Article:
That Sint Hubertus should appear harsh and cruel did not trouble her in the least she sought it as expressive of the troubled times in which it was made.  She also understood that incomprehension is a typical reaction to changes in art and culture.  Sint Hubertus House was “erected to mark a boundary line, a milestone on the road to a new future.” In this light the powerful  militant forms of the Hunting Lodge were in keeping with future oriented aesthetic ideals and aspirations. The oppressive building embodied the Zeitgeist or ( World Spirt or spirit of the time) of World War I during which the building was erected. It remains a strong, strange and unsettling monument to the contradictory forces that brought it into being— and the woman who wanted it to be as strong as possible.

There was a powerful force that drove Helene upstream resisting the currents of the past. She was a progressive-minded woman who wanted to leave a mark on her era in the same way she inscribed construction dates onto her buildings. She hoped to move the past forward as a curator of cultural change. She would succeed in her paradoxical task unsettling many who were in no mood for change during two cataclysmic world wars.

However progressive she was—she was not averse to using anything from the past that had strong, clear and eloquent qualities.  For instance she thought that Egyptian art had eluded time and elements of Renaissance architectural design as timelessly modern. Van Gogh and other spiritually-minded artists were in her view also able to escape the rut of their era much as Einstein and Relativity altered time and space.

AN AUSTERE MODERNITY

 

Sint Hubertus boosted a monumental tower inspired by Italian Renaissance civic architecture, namely the Palazzo Vecchio in Florence. The ascent to the top of the tower was facilitated  by an elevator (one of the first in the Netherlands).  One of its advantages was that Helene could  escape Anton’s heavy smoking and noisy hunting parties down below.  Helene had a second bedroom at its summit where a medieval inspired curtained bed chamber was installed—its stone austerity in keeping with the mystical, militant tenor of the St. Hubertus Lodge.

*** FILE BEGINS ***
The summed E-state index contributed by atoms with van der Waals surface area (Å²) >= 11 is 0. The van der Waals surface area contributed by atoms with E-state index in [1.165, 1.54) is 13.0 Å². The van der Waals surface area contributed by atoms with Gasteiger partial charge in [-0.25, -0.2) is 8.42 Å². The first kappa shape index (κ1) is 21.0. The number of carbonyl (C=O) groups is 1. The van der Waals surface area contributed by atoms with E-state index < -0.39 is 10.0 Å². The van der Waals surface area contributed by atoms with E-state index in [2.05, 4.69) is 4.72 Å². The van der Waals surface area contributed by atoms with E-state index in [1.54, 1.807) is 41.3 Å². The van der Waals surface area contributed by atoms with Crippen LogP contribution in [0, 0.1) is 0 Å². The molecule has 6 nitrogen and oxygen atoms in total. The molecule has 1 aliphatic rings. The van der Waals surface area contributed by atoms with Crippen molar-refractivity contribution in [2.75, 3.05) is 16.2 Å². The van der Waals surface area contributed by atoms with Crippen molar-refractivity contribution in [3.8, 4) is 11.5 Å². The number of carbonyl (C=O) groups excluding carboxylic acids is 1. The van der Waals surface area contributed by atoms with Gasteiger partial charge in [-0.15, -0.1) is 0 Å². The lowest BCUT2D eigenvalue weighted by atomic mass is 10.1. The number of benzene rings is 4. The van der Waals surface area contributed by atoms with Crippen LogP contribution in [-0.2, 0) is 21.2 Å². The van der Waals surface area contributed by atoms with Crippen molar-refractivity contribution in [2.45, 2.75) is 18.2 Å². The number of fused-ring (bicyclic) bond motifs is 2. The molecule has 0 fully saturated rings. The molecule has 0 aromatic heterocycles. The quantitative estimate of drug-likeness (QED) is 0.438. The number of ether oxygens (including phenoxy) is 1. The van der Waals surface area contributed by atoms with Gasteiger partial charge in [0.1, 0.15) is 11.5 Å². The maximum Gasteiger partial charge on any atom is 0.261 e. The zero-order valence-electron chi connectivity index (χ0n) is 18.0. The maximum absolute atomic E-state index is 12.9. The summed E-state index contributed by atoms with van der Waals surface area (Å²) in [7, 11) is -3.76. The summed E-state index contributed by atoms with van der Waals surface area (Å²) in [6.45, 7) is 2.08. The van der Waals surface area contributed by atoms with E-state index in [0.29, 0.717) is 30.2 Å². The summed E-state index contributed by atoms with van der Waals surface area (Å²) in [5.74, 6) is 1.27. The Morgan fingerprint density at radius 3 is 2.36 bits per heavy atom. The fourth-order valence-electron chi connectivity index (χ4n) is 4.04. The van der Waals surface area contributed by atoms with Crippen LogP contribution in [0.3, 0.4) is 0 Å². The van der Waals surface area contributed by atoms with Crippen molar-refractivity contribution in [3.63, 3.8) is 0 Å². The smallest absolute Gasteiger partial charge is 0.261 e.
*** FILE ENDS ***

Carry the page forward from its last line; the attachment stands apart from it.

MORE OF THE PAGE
To strengthen the somber effect of the buildings profile a reflecting pool was created at great expense.  It doubled the visual impact of the building by mirroring the tall tower and reminded one of a medieval moat. The strong aesthetic impact of the Hunting Lodge is best described as artistic immersion. A schemata where every element is as important as any other and the whole of it is intended to immerse one visually and emotionally.

This notion of artistic immersion is allied to the concept of significant form—a term introduced at the beginning of the 20th century by the British aesthetician Clive Bell.  Clive believed the formal elements of a work of art or architecture communicated to a viewer directly. His ideas had a great impact on the practice of modernism where pure form, color, shape etc were uppermost for the artist freeing them from reliance on storytelling and overt representation.

Construction on the lodge began in early 1915 and continued for five years with endless modifications under Helene’s obsessive eye.  Berlage couldn’t take it any longer and resigned. He was replaced by the Belgian architect Henry van der Velde who carry out Helene’s changes well into the 1920s. For the next 17 years (till 1937) the Kröllers used the singular Sint Hubertus Lodge as their country home. There Helene could indulge in her passion for horse riding in the park while Anton could entertain his powerful political and industrial allies. (A side note: the horse stables at the lodge, unlike the servant’s quarters, were equipped with a central heating system.)

One might wonder why Helene would be so obsessed with the lodge after all she had other villas and a future museums to fret over. There is a deeper reason. Helene had a compelling need to be emotionally settled, surrounded and saturated in a total environment. It  calmed and focused her. Van Gogh also immersed himself in art, literature and nature to balance his strong impulses.  In the following passage from one of his letter’s Vincent’s word choices expressed his strong artistic values:  sober, austere, elaborate, honest, unembellished, energy, determination, free, lofty and dignified. Helene’s immersive art and architectural values paralleled Vincent’s list.